Pensions  

Pressure on Sipp fees as bank rate revenues at risk

Pressure on Sipp fees as bank rate revenues at risk

Concerns have been raised that looming changes to international banking rules which could pile pressure onto bank account rates could contribute to an increase in self-invested pension fees, as profits linked to retained interest are placed at risk.

Ahead of the third round of reforms to bank risk pricing next year, known as Basel III, there is concern that rising costs for banks could lead to a drop in rates offered to the likes of Sipp firms offering customer cash accounts.

This may in turn force firms to hike charges to make up any shortfall - and comes at a time when looming capital adequacy changes are already expected to force many firms to review their administration costs.

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Speaking to FTAdviser, John Fox, managing director of Liberty Sipp, said: “Sipp providers have turned a blind eye to this issue so far, but I think many IFAs are wising up to the potential for increased fees.

“Along with the looming capital adequacy rules from the FCA, this could create something of a perfect storm.”

As previously revealed by FTAdviser, many Sipp providers withhold bank interest and only pass on a portion to clients. This reduces the amount clients receive in interest, but in some cases rates remain above average despite the provider retaining a portion of the amount paid by the bank.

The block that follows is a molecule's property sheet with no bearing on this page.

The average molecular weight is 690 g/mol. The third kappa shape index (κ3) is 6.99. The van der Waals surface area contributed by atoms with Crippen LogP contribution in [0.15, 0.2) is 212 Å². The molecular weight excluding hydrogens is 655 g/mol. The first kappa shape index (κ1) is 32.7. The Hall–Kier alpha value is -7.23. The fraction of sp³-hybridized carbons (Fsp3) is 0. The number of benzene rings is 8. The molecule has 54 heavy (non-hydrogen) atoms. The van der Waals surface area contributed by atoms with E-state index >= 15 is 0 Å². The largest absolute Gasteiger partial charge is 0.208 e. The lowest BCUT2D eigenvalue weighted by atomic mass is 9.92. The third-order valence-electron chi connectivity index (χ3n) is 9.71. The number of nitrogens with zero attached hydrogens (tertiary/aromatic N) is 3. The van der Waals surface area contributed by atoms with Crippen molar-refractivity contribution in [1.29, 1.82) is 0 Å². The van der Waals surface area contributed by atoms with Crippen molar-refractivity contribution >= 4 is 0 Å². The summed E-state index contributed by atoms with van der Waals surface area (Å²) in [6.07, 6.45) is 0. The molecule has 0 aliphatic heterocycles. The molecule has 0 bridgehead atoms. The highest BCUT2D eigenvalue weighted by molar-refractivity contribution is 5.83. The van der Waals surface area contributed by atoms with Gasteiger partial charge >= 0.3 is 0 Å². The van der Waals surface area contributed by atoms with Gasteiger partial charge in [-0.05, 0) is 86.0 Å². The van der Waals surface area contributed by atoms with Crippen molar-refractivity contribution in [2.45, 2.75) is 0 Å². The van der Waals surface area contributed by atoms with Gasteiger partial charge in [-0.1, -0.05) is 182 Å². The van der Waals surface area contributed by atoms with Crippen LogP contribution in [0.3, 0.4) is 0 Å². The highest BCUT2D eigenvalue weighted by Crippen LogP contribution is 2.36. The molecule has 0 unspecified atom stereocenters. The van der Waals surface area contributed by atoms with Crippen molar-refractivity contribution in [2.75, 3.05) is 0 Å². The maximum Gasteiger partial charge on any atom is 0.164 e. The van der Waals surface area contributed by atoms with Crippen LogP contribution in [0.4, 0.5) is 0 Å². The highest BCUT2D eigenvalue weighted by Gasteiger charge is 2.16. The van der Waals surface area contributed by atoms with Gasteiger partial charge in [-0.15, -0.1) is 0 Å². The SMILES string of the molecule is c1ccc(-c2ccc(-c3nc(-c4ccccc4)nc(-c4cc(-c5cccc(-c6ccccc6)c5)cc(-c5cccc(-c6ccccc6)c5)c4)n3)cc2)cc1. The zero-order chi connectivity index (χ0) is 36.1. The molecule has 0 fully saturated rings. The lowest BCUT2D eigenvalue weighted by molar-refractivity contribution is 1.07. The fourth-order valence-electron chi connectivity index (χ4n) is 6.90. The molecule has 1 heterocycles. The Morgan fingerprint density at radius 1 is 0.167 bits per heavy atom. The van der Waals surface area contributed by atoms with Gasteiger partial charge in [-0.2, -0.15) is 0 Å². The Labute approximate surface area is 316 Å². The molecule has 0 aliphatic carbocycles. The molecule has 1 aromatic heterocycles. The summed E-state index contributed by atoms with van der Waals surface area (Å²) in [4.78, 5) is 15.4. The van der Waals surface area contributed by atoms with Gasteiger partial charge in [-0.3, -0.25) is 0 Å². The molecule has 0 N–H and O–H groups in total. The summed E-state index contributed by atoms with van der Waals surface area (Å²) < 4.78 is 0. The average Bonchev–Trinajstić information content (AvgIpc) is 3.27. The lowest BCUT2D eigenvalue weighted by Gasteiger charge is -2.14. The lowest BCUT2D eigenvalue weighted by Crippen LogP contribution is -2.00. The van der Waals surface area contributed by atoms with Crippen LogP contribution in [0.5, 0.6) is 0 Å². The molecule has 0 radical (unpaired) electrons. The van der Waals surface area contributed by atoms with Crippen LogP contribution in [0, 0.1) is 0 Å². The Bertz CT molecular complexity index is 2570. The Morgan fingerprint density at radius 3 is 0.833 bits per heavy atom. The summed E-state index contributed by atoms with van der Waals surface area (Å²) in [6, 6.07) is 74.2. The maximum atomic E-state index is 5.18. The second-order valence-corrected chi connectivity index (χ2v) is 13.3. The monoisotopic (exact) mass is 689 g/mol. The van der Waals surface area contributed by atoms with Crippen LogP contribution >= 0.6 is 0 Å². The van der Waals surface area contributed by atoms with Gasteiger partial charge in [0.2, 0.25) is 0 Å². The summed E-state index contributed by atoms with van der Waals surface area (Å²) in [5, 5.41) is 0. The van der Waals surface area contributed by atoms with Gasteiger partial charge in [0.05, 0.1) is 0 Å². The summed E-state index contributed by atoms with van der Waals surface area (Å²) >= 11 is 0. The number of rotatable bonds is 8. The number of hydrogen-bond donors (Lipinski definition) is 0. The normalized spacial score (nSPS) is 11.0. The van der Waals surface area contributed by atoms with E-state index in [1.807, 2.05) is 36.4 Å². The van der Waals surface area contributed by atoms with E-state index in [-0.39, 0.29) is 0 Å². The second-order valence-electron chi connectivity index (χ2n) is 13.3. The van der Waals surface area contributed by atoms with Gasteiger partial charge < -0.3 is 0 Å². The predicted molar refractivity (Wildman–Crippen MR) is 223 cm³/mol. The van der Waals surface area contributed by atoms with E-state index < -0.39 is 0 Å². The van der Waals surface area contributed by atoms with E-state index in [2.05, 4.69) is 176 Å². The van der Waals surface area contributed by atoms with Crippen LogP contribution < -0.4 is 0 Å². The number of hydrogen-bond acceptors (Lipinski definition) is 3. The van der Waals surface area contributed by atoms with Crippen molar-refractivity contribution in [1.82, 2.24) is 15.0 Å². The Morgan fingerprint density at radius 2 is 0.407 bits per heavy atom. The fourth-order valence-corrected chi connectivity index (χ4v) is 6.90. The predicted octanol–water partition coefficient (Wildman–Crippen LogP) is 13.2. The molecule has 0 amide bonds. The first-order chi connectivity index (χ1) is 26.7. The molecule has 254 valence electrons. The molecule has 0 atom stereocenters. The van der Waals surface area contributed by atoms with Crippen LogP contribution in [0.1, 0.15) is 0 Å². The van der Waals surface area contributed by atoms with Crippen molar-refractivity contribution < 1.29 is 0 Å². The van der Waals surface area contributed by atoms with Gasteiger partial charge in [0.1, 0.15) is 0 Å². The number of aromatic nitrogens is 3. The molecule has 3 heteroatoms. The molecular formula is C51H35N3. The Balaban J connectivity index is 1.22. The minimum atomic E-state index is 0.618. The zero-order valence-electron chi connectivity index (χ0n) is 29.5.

Some providers are thought to make up to 40 per cent of their profits from retained account interest. Last year, AJ Bell’s interim statement revealed that its £5m drop in profits was “entirely” due to the fall in bank rate on the cash account.

The European Banking Authority’s new rules state that any money banks hold on deposit will have to be matched with liquid assets that could cover the deposits within a 30-day period.

This reduces the bank’s ability to earn their crust on such deposits and many may turn to those sources where they are likely to get a better return, with the types of cash held on deposit with Sipps likely to be an unintended victim of the EBA’s regulation.

John Moret, principal of consultancy business MoretoSipps, said that the key issue for Sipp providers will be profitability and if the income stream from bank deposits is curtailed then they will have to look elsewhere for income.

“This all comes at a time when Sipp providers costs are increasing as a result of regulatory change and the costs of re-designing systems and processes to be fit for the post-April regime; not to mention growing competition from platform providers.”

Martin Tilley, director of technical services at Dentons, added: “We have already seen some posting of significantly reduced profits for one or two operators where the interest rate reductions have already bitten and trail returns have been reduced; this may well be a continuing trend over the next 12 months.”

peter.walker@ft.com